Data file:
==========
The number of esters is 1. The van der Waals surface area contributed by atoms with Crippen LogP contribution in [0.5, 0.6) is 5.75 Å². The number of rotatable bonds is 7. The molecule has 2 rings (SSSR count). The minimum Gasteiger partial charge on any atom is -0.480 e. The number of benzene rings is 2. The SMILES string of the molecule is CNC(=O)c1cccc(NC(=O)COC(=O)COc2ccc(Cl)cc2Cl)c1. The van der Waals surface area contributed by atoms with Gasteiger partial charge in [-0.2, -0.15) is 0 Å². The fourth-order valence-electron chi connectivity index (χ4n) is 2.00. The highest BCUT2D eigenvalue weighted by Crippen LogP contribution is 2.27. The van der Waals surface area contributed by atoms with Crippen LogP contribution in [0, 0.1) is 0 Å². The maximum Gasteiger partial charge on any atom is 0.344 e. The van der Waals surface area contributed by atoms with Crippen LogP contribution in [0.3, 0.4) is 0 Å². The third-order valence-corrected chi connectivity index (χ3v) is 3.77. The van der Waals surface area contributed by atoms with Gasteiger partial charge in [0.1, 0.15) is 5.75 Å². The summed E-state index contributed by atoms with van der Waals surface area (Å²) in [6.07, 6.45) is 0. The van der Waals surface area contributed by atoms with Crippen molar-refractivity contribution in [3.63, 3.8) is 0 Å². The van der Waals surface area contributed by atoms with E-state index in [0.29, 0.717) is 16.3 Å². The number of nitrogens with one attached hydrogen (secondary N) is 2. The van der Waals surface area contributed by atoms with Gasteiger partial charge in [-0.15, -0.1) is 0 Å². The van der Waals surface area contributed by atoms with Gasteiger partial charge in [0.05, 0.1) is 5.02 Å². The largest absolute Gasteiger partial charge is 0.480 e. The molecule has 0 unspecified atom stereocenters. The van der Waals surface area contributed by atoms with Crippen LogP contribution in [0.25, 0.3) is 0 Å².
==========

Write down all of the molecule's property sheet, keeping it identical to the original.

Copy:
The number of esters is 1. The van der Waals surface area contributed by atoms with Crippen LogP contribution in [0.5, 0.6) is 5.75 Å². The number of rotatable bonds is 7. The molecule has 2 rings (SSSR count). The minimum Gasteiger partial charge on any atom is -0.480 e. The number of benzene rings is 2. The SMILES string of the molecule is CNC(=O)c1cccc(NC(=O)COC(=O)COc2ccc(Cl)cc2Cl)c1. The van der Waals surface area contributed by atoms with Gasteiger partial charge in [-0.2, -0.15) is 0 Å². The fourth-order valence-electron chi connectivity index (χ4n) is 2.00. The highest BCUT2D eigenvalue weighted by Crippen LogP contribution is 2.27. The van der Waals surface area contributed by atoms with Crippen LogP contribution in [0, 0.1) is 0 Å². The maximum Gasteiger partial charge on any atom is 0.344 e. The van der Waals surface area contributed by atoms with Crippen LogP contribution in [0.3, 0.4) is 0 Å². The third-order valence-corrected chi connectivity index (χ3v) is 3.77. The van der Waals surface area contributed by atoms with Gasteiger partial charge in [0.1, 0.15) is 5.75 Å². The summed E-state index contributed by atoms with van der Waals surface area (Å²) in [6.07, 6.45) is 0. The van der Waals surface area contributed by atoms with Crippen molar-refractivity contribution in [3.63, 3.8) is 0 Å². The van der Waals surface area contributed by atoms with E-state index in [0.29, 0.717) is 16.3 Å². The number of nitrogens with one attached hydrogen (secondary N) is 2. The van der Waals surface area contributed by atoms with Gasteiger partial charge in [-0.15, -0.1) is 0 Å². The van der Waals surface area contributed by atoms with Gasteiger partial charge in [0.05, 0.1) is 5.02 Å². The largest absolute Gasteiger partial charge is 0.480 e. The molecule has 0 unspecified atom stereocenters. The van der Waals surface area contributed by atoms with Crippen LogP contribution in [0.25, 0.3) is 0 Å².